A bill approved by the US House in 2021 would permit farmworkers — and their spouses and children — to earn legal status through continued employment in the agricultural sector.
Called the Farm Workforce Modernization Act, the bill would establish a certified agricultural worker status for individuals who meet the labor and immigration status requirements. Individuals could later apply for lawful permanent residency.
The bill would also make changes to the H-2A guest worker program that employs about 30,000 temporary or seasonal agricultural workers in Washington, changing the wage calculation and minimum work hour requirements and making the program available for work that isn’t temporary or seasonal.
Republican US Rep. Dan Newhouse, who is running for reelection in 2022, was a co-sponsor of the bill.
The incumbent from Sunnyside faces seven challengers in the race for his seat in District 4, including Republicans Loren Culp of Moses Lake, Benancio Garcia of Sunnyside, Corey Gibson of Selah, Brad Klippert of Kennewick, Jacek Kobiesa of Pasco and Jerrod Sessler of Prosser, along with Democrat Doug White of Yakima.
This is the first in a series of District 4 issue stories leading up to the August primary.
Culp did not respond to a request to participate in this Q&A series. Here’s where the rest of the District 4 candidates stand on Farm Workforce Modernization Act. Some responses have been shortened slightly.
Do you support the Farm Workforce Modernization Act?
Garcia: I do support it, but I want to be able to solve our immigration issues, where we could go ahead and have citizenship. Yes, I do (support it), but I want it more in depth than just that. I want to be able to see where Ronald Reagan has that amnesty (program), plus making sure that our border security is there. I do want to see that. Also, make sure that it doesn’t take 10 years or longer to become an American citizen, and it does, within a five year period, make that determination. (Farmworkers) have ITIN cards. I want to see the ITIN card, when they’re doing their taxes, that portions of their taxes are going to pay for the citizenship aspect on their tax return. So yes, I support it, but I want to see more done.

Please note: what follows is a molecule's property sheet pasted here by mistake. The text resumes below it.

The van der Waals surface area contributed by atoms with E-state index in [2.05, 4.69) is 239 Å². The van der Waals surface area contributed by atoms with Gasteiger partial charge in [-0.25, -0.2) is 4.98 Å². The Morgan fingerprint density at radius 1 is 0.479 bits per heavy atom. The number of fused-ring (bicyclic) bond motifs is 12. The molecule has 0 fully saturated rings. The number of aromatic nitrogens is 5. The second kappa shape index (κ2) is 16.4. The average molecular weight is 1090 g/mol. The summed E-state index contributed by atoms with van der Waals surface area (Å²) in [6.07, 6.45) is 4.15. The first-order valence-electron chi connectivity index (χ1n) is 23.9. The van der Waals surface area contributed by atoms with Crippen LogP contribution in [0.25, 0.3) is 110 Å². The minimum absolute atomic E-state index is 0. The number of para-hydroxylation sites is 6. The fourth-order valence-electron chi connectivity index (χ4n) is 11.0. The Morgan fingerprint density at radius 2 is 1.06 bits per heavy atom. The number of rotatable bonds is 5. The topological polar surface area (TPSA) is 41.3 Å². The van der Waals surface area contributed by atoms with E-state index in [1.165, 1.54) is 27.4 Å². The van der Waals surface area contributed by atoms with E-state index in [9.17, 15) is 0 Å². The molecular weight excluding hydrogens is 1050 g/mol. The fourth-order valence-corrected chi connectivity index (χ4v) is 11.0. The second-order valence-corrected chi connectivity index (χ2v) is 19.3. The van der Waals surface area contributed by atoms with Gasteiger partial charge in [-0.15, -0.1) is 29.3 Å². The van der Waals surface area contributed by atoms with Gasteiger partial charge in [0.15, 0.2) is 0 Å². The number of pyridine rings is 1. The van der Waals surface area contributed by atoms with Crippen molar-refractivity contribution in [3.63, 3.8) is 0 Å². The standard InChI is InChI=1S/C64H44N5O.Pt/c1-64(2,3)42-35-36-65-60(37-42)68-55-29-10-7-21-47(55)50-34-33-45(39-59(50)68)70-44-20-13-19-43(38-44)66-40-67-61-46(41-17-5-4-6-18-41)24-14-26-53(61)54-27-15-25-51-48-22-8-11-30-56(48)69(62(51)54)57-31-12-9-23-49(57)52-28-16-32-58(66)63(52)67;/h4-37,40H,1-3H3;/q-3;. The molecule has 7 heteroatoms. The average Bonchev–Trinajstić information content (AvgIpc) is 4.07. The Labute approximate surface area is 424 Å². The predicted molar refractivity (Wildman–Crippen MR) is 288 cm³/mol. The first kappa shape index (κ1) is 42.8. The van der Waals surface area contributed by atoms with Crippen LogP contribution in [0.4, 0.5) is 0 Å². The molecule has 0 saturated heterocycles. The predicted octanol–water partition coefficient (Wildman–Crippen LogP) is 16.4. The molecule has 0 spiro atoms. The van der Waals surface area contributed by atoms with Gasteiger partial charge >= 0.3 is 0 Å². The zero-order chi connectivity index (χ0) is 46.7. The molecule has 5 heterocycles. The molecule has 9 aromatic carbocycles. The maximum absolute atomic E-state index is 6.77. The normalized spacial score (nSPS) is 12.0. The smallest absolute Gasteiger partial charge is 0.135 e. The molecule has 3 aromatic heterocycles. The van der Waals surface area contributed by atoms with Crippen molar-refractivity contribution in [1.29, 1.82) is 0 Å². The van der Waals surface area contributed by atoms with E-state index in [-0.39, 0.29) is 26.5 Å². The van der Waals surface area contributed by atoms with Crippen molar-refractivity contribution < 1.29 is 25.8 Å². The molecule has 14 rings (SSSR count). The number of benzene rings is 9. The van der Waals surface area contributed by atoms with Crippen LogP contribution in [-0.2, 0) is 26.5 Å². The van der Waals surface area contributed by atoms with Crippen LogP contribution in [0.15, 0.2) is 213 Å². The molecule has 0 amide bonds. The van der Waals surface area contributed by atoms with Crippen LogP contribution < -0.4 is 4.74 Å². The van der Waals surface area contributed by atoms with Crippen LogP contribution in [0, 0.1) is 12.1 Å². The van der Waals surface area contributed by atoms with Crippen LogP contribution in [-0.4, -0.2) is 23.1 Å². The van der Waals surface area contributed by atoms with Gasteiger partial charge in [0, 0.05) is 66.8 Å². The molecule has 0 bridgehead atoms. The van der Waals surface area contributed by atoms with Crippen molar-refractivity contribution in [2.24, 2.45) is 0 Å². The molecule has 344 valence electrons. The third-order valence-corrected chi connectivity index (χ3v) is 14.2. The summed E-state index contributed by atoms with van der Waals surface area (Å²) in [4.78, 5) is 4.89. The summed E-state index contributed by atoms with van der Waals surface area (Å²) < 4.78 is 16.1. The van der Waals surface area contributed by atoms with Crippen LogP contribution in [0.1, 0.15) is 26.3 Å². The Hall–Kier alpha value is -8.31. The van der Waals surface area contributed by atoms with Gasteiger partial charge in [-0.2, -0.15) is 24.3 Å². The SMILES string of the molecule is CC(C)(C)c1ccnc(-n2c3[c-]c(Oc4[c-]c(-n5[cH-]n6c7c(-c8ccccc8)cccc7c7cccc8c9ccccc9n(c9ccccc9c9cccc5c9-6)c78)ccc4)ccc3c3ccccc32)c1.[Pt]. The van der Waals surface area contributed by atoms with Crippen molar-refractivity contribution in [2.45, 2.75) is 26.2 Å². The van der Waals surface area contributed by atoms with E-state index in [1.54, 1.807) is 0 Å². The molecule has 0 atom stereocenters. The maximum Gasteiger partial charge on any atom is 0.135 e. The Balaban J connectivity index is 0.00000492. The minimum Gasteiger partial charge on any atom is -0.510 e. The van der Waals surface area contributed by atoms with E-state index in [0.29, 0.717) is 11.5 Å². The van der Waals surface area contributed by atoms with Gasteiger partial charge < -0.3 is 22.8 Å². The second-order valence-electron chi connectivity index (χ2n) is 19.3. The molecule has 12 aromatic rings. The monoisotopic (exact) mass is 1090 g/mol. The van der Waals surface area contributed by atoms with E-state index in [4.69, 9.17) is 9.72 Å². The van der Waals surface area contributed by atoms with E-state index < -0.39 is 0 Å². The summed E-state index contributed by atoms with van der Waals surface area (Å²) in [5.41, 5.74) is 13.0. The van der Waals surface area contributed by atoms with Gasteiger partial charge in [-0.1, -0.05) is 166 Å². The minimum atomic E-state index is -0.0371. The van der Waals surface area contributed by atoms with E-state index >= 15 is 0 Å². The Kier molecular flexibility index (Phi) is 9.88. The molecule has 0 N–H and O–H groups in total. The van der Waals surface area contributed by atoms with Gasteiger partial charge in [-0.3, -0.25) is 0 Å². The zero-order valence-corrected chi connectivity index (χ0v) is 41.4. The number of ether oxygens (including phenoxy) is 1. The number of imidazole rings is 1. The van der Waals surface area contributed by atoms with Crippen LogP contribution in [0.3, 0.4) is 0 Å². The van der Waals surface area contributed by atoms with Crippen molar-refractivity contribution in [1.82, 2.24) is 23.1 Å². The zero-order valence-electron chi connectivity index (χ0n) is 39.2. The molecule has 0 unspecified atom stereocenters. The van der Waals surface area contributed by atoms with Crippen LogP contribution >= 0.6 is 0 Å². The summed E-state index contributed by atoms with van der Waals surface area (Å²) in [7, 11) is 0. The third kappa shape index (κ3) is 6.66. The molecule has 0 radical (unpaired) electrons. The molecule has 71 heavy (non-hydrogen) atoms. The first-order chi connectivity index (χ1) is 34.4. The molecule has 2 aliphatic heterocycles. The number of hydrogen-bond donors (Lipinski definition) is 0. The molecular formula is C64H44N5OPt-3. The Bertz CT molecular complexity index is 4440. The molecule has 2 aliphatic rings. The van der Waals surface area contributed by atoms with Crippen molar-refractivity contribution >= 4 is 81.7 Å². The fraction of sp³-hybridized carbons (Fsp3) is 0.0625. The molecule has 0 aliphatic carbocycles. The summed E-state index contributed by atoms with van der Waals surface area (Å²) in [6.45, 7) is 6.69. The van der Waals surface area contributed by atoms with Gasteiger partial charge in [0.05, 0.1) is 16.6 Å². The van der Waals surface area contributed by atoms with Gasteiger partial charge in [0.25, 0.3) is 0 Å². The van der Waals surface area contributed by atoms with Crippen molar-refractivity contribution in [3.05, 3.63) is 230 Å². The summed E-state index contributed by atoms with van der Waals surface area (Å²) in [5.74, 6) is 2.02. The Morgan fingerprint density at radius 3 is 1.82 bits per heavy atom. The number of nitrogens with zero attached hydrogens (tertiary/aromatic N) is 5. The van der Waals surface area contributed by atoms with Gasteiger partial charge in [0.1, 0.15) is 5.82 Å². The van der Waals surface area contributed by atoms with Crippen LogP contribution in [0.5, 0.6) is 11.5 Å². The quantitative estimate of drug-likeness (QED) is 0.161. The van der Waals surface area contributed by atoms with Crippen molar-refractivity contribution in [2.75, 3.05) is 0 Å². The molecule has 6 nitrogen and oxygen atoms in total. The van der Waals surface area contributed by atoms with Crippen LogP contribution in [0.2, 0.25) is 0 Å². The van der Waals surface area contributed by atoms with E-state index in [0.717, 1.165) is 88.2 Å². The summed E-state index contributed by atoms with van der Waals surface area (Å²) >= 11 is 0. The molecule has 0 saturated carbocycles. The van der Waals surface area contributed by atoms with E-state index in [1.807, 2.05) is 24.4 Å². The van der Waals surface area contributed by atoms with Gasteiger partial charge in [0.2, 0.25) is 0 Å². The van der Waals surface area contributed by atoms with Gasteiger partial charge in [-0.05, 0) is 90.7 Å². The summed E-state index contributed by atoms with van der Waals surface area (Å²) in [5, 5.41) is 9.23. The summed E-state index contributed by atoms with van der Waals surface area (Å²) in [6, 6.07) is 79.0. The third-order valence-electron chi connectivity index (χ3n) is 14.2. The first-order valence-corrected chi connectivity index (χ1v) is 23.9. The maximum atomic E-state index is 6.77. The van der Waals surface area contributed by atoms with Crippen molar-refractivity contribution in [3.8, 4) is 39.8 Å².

Gibson: I support the majority of it. The truth is, when it comes to agriculture, what I believe is that we’ve got to change the way that we think about agriculture. I think that we need to, first and foremost, make agriculture a national security issue, and we need to consider agriculture to be a part of critical infrastructure in our country. We’re in a situation where, from a rancher and farmer standpoint, (they are facing) things like water rights, the cost of just operating and then also we don’t have the water storage that we could have and that we should have . My view and what I’ve been talking about is making food independence a priority and making agriculture a part of our national security.
Do you support the Farm Workforce Modernization Act specifically?
Gibson: I do, I do support a pathway for citizenship for our workers.
Clippert: What I will say about the Farm Workforce Modernization Act is that, No. 1, we need to protect the H-2A program. Our farmers need to have qualified workers to work in the agriculture community and industry. The second thing I’d say about the bill is that we need to secure our borders to make sure that those people who come from other countries to work in our agricultural industry need to come here legally. We need to protect our nation by securing our borders.
Do you support the act that would allow farmworkers and their spouses and children to earn legal status with continued employment in agriculture?